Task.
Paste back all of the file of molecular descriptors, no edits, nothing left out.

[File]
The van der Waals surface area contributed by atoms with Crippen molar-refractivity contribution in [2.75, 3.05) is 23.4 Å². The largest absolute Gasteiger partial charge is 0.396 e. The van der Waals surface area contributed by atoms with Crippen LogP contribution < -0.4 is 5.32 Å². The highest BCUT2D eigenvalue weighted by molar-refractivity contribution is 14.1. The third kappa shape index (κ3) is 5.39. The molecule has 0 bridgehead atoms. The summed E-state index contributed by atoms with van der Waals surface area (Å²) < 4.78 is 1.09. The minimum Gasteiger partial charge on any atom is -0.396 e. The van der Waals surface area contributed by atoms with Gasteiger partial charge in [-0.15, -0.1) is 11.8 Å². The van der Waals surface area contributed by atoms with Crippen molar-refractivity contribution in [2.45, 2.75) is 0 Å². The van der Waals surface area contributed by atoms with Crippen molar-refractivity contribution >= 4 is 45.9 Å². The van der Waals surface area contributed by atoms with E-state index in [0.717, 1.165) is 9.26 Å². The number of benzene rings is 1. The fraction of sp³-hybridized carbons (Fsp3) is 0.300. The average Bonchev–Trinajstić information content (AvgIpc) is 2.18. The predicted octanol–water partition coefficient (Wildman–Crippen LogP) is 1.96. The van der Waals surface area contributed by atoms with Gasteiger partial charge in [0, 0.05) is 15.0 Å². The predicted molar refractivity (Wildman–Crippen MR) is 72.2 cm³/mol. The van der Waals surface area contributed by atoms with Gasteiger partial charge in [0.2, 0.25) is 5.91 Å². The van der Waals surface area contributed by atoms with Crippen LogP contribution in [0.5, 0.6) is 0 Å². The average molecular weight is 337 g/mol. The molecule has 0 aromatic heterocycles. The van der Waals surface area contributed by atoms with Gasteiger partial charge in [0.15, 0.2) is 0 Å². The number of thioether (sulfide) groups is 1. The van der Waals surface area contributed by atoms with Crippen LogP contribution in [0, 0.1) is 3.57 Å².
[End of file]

The van der Waals surface area contributed by atoms with Crippen molar-refractivity contribution in [2.75, 3.05) is 23.4 Å². The largest absolute Gasteiger partial charge is 0.396 e. The van der Waals surface area contributed by atoms with Crippen LogP contribution < -0.4 is 5.32 Å². The highest BCUT2D eigenvalue weighted by molar-refractivity contribution is 14.1. The third kappa shape index (κ3) is 5.39. The molecule has 0 bridgehead atoms. The summed E-state index contributed by atoms with van der Waals surface area (Å²) < 4.78 is 1.09. The minimum Gasteiger partial charge on any atom is -0.396 e. The van der Waals surface area contributed by atoms with Gasteiger partial charge in [-0.15, -0.1) is 11.8 Å². The van der Waals surface area contributed by atoms with Crippen molar-refractivity contribution in [2.45, 2.75) is 0 Å². The van der Waals surface area contributed by atoms with Crippen molar-refractivity contribution >= 4 is 45.9 Å². The van der Waals surface area contributed by atoms with E-state index in [0.717, 1.165) is 9.26 Å². The number of benzene rings is 1. The fraction of sp³-hybridized carbons (Fsp3) is 0.300. The average Bonchev–Trinajstić information content (AvgIpc) is 2.18. The predicted octanol–water partition coefficient (Wildman–Crippen LogP) is 1.96. The van der Waals surface area contributed by atoms with Gasteiger partial charge in [0, 0.05) is 15.0 Å². The predicted molar refractivity (Wildman–Crippen MR) is 72.2 cm³/mol. The van der Waals surface area contributed by atoms with Gasteiger partial charge in [0.2, 0.25) is 5.91 Å². The van der Waals surface area contributed by atoms with Crippen LogP contribution in [0.5, 0.6) is 0 Å². The average molecular weight is 337 g/mol. The molecule has 0 aromatic heterocycles. The van der Waals surface area contributed by atoms with Gasteiger partial charge in [0.15, 0.2) is 0 Å². The number of thioether (sulfide) groups is 1. The van der Waals surface area contributed by atoms with Crippen LogP contribution in [0, 0.1) is 3.57 Å².